There’s an air of mystery hanging over President Obama’s war council, which meets in secrecy yet again this week to discuss a new strategy for Afghanistan in the highly secure White House Situation Room.
But senior officials closely involved in the decision-making process reveal that the president and his team are grappling with one particularly urgent question: Will Gen. Stanley McChrystal’s push for 40,000 more U.S. troops really secure Afghanistan?
McChrystal, who has been joining the president’s war council by secure videophone, framed this debate weeks ago by writing in his now-famous memo that failing to send that many troops could result in the mission failing. But some of Obama’s other top advisers are privately expressing heavy skepticism that sending 40,000 troops will result in a successful Iraq-style surge.
“Afghanistan is not Iraq,” one senior administration official said. “To say that we can take what we did in Iraq and Xerox it and send it to Afghanistan is obtuse.”
A second administration official confirmed this viewpoint has real currency inside Obama’s war council.
“With 40,000 more troops, you cannot do an Iraq-style surge,” this official said. “It’s totally different than Iraq. The strategy is not easily transferable — there are unique challenges in Afghanistan.”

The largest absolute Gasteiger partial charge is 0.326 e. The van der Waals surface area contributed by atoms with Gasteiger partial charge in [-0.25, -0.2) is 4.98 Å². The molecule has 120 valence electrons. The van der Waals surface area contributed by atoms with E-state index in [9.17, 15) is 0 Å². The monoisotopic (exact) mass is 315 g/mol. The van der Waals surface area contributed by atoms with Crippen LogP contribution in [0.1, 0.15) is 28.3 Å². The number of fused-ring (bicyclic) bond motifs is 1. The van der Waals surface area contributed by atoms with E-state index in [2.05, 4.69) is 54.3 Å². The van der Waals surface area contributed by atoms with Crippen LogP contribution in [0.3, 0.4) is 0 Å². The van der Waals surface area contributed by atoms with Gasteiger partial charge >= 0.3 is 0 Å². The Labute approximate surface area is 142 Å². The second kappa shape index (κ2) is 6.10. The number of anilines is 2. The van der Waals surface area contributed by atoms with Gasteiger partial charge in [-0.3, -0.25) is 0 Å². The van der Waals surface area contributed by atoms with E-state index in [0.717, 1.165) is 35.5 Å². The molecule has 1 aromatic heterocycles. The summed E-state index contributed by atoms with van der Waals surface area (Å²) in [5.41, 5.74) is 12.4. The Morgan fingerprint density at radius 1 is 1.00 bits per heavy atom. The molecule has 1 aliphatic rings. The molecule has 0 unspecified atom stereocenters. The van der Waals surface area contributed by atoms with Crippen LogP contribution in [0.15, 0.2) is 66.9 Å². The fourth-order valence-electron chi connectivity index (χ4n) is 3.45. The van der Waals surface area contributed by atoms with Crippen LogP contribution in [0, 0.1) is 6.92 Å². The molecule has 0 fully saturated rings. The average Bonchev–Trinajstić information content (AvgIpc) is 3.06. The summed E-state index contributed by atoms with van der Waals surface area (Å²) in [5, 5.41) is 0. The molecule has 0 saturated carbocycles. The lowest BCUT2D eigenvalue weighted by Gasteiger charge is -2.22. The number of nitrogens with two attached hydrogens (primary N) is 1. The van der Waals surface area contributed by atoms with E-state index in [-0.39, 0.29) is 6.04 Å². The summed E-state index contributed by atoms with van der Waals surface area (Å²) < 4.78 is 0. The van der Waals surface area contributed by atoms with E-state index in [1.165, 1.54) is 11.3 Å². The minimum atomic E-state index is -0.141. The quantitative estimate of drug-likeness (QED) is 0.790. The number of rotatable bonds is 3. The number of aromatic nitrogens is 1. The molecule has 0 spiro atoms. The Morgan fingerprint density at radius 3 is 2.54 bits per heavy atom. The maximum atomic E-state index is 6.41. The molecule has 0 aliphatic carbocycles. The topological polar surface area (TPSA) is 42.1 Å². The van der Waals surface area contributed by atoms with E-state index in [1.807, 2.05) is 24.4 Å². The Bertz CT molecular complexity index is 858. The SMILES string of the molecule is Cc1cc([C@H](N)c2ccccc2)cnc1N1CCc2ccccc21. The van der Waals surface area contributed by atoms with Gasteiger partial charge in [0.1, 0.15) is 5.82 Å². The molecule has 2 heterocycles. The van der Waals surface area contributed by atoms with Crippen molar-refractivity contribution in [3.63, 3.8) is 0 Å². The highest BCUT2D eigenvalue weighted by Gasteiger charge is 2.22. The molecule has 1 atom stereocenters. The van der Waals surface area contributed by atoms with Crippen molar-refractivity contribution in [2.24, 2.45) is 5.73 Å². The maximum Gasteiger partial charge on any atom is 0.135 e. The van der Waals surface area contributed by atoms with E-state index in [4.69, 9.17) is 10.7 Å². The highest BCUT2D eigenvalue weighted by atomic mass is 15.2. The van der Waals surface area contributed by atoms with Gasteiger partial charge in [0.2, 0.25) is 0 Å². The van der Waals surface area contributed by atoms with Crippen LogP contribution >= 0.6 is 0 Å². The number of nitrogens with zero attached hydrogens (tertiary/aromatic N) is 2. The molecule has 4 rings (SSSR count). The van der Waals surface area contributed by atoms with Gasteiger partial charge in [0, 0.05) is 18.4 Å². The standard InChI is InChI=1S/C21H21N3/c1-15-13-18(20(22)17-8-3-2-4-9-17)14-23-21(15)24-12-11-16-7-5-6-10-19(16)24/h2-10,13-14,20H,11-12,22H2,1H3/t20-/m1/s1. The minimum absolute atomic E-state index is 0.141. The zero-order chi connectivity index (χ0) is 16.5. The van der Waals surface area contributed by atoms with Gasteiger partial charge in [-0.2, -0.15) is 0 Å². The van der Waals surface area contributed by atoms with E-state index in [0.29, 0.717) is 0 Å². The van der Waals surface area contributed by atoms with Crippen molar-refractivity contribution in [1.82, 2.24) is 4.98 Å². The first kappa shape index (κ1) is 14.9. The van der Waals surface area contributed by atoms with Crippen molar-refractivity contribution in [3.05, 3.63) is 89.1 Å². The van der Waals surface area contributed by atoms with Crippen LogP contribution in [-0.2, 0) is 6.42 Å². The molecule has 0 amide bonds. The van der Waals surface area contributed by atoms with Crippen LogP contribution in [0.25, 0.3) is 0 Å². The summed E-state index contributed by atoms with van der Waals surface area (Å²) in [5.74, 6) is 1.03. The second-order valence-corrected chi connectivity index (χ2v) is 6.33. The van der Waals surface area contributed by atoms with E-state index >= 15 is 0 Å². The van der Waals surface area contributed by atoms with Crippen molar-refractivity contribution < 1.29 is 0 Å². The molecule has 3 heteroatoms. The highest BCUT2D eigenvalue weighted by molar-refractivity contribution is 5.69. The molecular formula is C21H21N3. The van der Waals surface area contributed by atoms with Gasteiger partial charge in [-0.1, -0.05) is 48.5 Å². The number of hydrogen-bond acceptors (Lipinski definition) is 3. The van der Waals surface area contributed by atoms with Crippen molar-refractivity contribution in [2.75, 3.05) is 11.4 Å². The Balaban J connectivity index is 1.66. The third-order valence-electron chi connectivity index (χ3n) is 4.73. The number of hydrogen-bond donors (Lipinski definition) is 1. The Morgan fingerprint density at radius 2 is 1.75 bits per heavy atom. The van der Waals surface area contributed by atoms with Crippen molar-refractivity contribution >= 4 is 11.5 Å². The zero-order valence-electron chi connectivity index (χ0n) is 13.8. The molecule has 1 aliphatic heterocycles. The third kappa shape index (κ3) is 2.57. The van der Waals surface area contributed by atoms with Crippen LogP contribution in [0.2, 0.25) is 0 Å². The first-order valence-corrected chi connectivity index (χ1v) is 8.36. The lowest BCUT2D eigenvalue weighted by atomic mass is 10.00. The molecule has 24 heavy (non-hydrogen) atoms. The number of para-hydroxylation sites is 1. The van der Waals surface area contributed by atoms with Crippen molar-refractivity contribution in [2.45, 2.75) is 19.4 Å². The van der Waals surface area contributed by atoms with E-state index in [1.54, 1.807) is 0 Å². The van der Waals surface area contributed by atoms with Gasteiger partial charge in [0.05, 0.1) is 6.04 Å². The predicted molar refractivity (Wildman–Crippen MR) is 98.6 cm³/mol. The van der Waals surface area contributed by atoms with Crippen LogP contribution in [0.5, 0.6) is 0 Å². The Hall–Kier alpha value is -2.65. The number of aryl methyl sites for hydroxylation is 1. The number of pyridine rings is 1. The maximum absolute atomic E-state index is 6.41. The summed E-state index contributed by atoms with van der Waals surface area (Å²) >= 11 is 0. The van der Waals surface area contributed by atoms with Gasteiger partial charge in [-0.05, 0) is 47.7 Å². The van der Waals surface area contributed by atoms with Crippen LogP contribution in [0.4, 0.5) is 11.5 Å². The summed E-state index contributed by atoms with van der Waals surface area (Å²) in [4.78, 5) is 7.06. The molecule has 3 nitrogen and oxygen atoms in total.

These officials stressed that the president still has not made up his mind about troop levels, which will be a primary topic of discussion at this week’s sixth meeting, and they said it is still possible that Obama will follow McChrystal‘s advice.
But the senior officials seem intent on puncturing the notion that McChrystal’s proposal would be a panacea if fully implemented.
“The expectations need to be more realistic,” the second senior administration official said. “We have to be realistic about what’s possible.”
These advisers to the president believe the public perception has become too focused on the idea that sending 40,000 more troops to the battlefield will result in a full counterinsurgency effort, known as “COIN” within the military, a doctrine made famous by Gen. David Petraeus.